While members of the North Atlantic Treaty Organization (NATO) meet in Brussels this week to discuss the future of the coalition’s role in Afghanistan, Afghan lawmakers and security analysts issued calls for greater support for the national security forces, particularly the Afghan Air Force (AAF).
Following the NATO invasion and collapse of the Taliban regime in 2001, the international community provided generous financial, technical and political support to Afghanistan, enabling the war-ravaged country to make strides in areas such as its economy, rule of law, press freedoms, reconstruction, human rights and security.
Nevertheless, with the Afghan forces now struggling to keep the Taliban at bay on their own, security analysts and representatives in Parliament have pushed for NATO to supply further equipment, funding and training for the AAF, which is considered one of the most under-developed yet crucial arms of the Afghan National Security Forces (ANSF).
“We have persistently endorsed the fact that today Afghanistan has its own capable and strong force, but we have to ensure the formation of a strong air force as well,” Parliament’s Defense Commission Chair Mohammad Nadir Baloch said on Friday. “Unfortunately, over the past thirteen years, NATO didn’t focus on the establishment of a capable air force. We in the Parliament’s internal security and defense commissions have always struggled to ask the government to convey our message to the NATO alliance regarding this issue,” he added.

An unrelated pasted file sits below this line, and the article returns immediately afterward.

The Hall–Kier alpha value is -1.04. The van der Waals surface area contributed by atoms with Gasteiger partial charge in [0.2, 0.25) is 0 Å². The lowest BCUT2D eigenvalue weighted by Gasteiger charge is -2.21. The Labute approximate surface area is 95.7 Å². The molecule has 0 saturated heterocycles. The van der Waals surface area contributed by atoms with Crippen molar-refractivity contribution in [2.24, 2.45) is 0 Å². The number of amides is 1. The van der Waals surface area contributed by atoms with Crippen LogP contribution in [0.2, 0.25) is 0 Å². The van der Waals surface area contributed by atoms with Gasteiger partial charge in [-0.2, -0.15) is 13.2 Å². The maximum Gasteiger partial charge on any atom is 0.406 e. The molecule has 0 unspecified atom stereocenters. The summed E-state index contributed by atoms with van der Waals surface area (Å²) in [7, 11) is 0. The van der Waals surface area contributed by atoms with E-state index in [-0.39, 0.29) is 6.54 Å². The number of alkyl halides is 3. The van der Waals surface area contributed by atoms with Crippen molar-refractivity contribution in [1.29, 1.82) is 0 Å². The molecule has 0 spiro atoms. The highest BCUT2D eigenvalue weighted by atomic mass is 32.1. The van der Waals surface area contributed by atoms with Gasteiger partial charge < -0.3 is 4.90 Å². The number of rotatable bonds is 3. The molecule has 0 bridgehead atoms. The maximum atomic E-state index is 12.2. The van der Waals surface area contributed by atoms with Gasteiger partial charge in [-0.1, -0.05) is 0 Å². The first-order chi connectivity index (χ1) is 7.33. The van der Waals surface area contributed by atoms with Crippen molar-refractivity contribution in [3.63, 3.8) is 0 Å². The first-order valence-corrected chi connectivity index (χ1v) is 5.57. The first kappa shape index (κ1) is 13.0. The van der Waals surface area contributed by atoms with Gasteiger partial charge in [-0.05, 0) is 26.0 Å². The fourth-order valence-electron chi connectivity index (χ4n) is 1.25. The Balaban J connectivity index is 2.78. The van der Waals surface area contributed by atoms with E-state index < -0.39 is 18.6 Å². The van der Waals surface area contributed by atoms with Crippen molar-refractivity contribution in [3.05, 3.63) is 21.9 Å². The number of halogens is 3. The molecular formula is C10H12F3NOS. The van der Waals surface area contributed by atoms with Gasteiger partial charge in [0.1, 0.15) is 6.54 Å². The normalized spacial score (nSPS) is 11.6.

While no details regarding Washington and its allies’ intentions to bolster the AAF have emerged from the NATO conference, coalition defense minsters gathered in Brussels this week have already affirmed their continued commitment to supporting the Afghan forces through 2017. Currently, the U.S. has just under 10,000 troops in Afghanistan, serving primarily in training and advising capacities.
Not all are optimistic about outcomes of the conference. MP Khalil Ahmad Shahidzada on Friday suggested that the fact Kabul has sent an acting minister of defense to Brussels, rather than an appointed one, will likely prove a stumbling block. “We have always talked to NATO from a weak stance; NATO is aware of our weaknesses and needs, therefore the alliance must address these issues according to its commitments,” MP Shahidzada said. “The acting minister of defense participated in the NATO meeting, but how cacn we make requests of the international community while we don’t have a defense minister.”
Afghan security officials say there are over 350,000 Afghan security personnel trained and ready to confront the Taliban and other enemies on the battlefield. Their greatest deficiency, officials say, is in equipment and funding.
“You are aware that Afghanistan never had a strong force on the scale that we have today,” Ministry of Defense (MoD) spokesman Dawlat Waziri told TOLOnews Friday. “Our ground forces do not have any serious problem, but we have some issues in the air force, and soon the issue will be resolved,” he said.
Afghan acting defense minister Masoom Stanekzai, who is in attendance at the NATO meeting in Brussels, has said that the alliance is flexible regarding its troop withdrawal from Afghanistan. Specifically, Washington has committed to supporting the Afghan forces after the rest of the coalition withdraws its forces.